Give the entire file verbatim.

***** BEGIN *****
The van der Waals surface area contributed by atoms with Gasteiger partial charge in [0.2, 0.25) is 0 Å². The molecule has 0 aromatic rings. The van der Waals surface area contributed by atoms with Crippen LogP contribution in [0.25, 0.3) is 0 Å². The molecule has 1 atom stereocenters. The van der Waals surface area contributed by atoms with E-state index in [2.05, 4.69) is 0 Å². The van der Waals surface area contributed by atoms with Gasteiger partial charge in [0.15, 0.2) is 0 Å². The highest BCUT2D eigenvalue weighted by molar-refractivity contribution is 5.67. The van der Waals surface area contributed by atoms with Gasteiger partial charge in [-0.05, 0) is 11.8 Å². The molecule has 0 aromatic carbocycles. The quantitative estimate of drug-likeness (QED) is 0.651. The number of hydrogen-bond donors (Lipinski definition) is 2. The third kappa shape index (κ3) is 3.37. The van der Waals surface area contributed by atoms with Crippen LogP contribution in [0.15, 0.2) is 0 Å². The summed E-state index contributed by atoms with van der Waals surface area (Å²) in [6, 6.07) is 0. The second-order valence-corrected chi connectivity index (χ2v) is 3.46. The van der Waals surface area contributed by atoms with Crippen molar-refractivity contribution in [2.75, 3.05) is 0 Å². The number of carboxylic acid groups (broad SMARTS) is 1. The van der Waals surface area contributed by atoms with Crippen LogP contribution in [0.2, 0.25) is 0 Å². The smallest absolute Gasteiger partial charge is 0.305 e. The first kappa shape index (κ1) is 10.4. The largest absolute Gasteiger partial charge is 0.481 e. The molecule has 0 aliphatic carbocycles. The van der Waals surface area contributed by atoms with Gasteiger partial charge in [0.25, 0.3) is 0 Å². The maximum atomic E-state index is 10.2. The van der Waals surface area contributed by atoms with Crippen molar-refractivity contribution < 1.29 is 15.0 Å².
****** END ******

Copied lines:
The van der Waals surface area contributed by atoms with Gasteiger partial charge in [0.2, 0.25) is 0 Å². The molecule has 0 aromatic rings. The van der Waals surface area contributed by atoms with Crippen LogP contribution in [0.25, 0.3) is 0 Å². The molecule has 1 atom stereocenters. The van der Waals surface area contributed by atoms with E-state index in [2.05, 4.69) is 0 Å². The van der Waals surface area contributed by atoms with Gasteiger partial charge in [0.15, 0.2) is 0 Å². The highest BCUT2D eigenvalue weighted by molar-refractivity contribution is 5.67. The van der Waals surface area contributed by atoms with Gasteiger partial charge in [-0.05, 0) is 11.8 Å². The molecule has 0 aromatic carbocycles. The quantitative estimate of drug-likeness (QED) is 0.651. The number of hydrogen-bond donors (Lipinski definition) is 2. The third kappa shape index (κ3) is 3.37. The van der Waals surface area contributed by atoms with Crippen LogP contribution in [0.15, 0.2) is 0 Å². The summed E-state index contributed by atoms with van der Waals surface area (Å²) in [6, 6.07) is 0. The second-order valence-corrected chi connectivity index (χ2v) is 3.46. The van der Waals surface area contributed by atoms with Crippen molar-refractivity contribution in [2.75, 3.05) is 0 Å². The number of carboxylic acid groups (broad SMARTS) is 1. The van der Waals surface area contributed by atoms with Crippen LogP contribution in [0.2, 0.25) is 0 Å². The smallest absolute Gasteiger partial charge is 0.305 e. The first kappa shape index (κ1) is 10.4. The largest absolute Gasteiger partial charge is 0.481 e. The molecule has 0 aliphatic carbocycles. The van der Waals surface area contributed by atoms with Gasteiger partial charge in [0.25, 0.3) is 0 Å². The maximum atomic E-state index is 10.2. The van der Waals surface area contributed by atoms with Crippen molar-refractivity contribution < 1.29 is 15.0 Å².